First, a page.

Assemblyman Alec Brook-Krasny: Assembly Budget Proposal Focuses on Patient Care
Assemblyman Alec Brook-Krasny (D-Coney Island, Dyker Heights) said the Assembly's budget proposal aims to build on Governor Spitzer's goal to improve overall health care and focus on the most important issue - patient care.
"By investing $483.3 million more we can increase access to health care, protect the most vulnerable patients and reform a system that needs adjustment in a measured, prudent way," Assemblyman Brook-Krasny said. "The governor's executive budget provided a new direction for the future of health care in New York, and our proposal directs even more funds to that goal."
Assemblyman Brook-Krasny said federal proposals, including the Bush Administration's ill-managed Medicare Part-D program and misguided health care cuts, have consistently come up short in addressing patient needs.
"We must keep working to ensure quality, affordable health care is available for all New Yorkers," Assemblyman Brook-Krasny said. "We look forward to working together with the governor and Senate on a budget that improves the overall health of our state - starting with the health care delivery system."
Expanding access to health care
Assemblyman Brook-Krasny said improving the system starts with an unwavering commitment to restructuring Medicaid costs and insuring New York's 400,000 uninsured children.
"In order to provide all of New York's children with access to affordable health care, our budget proposal includes the governor's plan to expand eligibility for the Child Health Plus insurance program," Assemblyman Brook-Krasny said. "This would increase eligibility for Child Health Plus from 250 percent to 400 percent of the Federal Poverty Level."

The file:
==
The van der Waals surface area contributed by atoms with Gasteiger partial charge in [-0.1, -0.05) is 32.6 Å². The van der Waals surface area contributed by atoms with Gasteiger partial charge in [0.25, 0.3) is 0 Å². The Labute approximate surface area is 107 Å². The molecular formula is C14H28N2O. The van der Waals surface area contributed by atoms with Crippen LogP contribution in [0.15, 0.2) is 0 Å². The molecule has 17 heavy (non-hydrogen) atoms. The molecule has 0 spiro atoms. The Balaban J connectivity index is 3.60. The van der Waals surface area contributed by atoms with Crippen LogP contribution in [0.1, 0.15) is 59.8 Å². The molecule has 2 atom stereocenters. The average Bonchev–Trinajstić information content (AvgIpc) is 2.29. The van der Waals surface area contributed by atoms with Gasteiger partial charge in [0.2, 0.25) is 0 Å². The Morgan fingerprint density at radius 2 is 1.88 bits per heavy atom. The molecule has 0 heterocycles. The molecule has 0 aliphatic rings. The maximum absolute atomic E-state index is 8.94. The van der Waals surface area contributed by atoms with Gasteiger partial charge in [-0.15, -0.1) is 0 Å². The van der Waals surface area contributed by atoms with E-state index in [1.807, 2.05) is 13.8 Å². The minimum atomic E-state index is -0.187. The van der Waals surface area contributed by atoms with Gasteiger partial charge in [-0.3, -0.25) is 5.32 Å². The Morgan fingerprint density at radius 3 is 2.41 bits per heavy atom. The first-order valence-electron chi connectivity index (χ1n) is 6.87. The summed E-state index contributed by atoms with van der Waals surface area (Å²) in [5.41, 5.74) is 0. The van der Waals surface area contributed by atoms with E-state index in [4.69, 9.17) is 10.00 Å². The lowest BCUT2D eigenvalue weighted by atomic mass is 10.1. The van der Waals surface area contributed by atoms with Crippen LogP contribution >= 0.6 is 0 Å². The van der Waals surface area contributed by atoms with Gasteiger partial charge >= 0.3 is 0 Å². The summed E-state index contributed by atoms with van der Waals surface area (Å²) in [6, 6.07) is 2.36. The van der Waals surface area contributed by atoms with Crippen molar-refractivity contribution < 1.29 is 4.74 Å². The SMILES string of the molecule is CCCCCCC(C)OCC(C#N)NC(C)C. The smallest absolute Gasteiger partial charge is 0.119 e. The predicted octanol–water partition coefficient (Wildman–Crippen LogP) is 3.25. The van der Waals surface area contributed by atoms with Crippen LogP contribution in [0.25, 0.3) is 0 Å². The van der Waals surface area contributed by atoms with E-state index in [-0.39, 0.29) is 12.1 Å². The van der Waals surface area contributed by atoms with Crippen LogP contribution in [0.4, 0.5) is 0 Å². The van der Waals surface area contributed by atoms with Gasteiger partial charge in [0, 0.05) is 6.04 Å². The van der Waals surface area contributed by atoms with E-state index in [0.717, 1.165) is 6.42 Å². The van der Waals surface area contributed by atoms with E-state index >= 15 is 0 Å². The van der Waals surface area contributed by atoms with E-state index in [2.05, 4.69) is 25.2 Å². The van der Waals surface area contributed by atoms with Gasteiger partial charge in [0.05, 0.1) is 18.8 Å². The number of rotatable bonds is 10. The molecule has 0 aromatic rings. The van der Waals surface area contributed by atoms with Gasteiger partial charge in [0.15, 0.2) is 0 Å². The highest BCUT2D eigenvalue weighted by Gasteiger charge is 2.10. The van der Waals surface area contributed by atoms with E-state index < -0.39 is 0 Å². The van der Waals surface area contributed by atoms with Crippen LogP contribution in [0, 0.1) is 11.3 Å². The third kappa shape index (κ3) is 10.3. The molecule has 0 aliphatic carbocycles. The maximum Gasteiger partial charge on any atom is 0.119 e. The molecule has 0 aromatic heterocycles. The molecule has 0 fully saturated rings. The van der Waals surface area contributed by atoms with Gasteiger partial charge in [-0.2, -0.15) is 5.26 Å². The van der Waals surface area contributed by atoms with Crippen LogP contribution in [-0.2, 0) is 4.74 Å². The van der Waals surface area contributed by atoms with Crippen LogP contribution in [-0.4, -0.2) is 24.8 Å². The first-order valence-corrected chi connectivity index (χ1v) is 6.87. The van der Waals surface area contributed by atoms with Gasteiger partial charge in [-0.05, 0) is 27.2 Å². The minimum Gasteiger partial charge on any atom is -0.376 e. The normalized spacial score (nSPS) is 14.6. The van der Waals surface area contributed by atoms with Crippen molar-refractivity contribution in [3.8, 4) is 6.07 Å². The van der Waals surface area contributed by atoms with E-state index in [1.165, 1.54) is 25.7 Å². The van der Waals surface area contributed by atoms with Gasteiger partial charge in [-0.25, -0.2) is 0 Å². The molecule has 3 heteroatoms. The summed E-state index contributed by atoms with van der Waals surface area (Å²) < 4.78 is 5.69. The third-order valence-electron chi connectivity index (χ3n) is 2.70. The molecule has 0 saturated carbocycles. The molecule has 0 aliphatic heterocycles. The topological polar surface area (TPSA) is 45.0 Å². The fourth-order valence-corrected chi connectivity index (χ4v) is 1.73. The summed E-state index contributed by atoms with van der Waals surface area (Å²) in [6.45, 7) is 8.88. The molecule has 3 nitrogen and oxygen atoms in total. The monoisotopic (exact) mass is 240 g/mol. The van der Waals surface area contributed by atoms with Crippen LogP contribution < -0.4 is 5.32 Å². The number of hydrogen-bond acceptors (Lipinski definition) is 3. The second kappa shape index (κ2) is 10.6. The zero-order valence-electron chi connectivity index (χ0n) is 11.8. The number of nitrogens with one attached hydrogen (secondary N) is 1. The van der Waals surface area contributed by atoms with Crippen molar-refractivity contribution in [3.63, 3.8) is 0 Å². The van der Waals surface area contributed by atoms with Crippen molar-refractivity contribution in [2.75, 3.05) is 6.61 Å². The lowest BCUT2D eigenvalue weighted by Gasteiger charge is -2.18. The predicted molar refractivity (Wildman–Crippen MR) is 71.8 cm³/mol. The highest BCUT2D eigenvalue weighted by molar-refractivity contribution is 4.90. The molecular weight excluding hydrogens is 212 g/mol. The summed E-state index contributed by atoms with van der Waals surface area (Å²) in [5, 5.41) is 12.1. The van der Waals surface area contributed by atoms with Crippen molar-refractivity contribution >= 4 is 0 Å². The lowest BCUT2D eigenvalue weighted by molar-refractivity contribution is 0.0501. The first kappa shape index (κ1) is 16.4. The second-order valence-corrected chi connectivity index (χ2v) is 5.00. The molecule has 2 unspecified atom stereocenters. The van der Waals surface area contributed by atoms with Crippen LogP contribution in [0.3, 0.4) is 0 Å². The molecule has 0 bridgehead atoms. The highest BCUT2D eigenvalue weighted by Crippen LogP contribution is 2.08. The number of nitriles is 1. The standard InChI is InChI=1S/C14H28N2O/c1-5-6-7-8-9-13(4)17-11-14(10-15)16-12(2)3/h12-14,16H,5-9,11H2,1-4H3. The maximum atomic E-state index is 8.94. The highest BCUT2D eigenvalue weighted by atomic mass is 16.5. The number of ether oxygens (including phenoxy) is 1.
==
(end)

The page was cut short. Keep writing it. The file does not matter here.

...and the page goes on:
According to Assemblyman Brook-Krasny, this means the income threshold for the program will be $82,650 for a family of four,1 and that low-income families will not have their children's health penalized simply because the family brings home a smaller paycheck than others.
"The Assembly is dedicated to ensuring the health of future generations of New Yorkers," Assemblyman Brook-Krasny said. "Protecting children is our primary concern. We also support streamlining the recertification process for Medicaid and Family Health Plus, eliminating unnecessary red tape and providing 12 months of continuous coverage for adults in these programs."
In addition, the Assembly is also committed to new outreach and education initiatives through the Department of Health and Department of Aging to assist Baby Boomers during important, upcoming health care transitions.
Restructuring Medicaid and eliminating waste
Assemblyman Brook-Krasny said Medicaid dollars should be spent on Medicaid recipients, not on fraudulent claims for unnecessary services - or services never rendered. The Assembly plans to restructure Medicaid to eliminate wasteful spending and fraud by identifying the problem areas and committing to new solutions that work.
"I support the governor's plan to strengthen the Office of the Medicaid Inspector General and create a New York State False Claims Act," Assemblyman Brook-Krasny said, adding that this proposal includes 157 new positions - including 100 auditors - to the Medicaid Inspector General and new powers to the State Attorney General to root out and combat fraud and abuse. "These actions will save New York taxpayers billions of dollars and help restore the program to the efficient safety net it was once designed to be."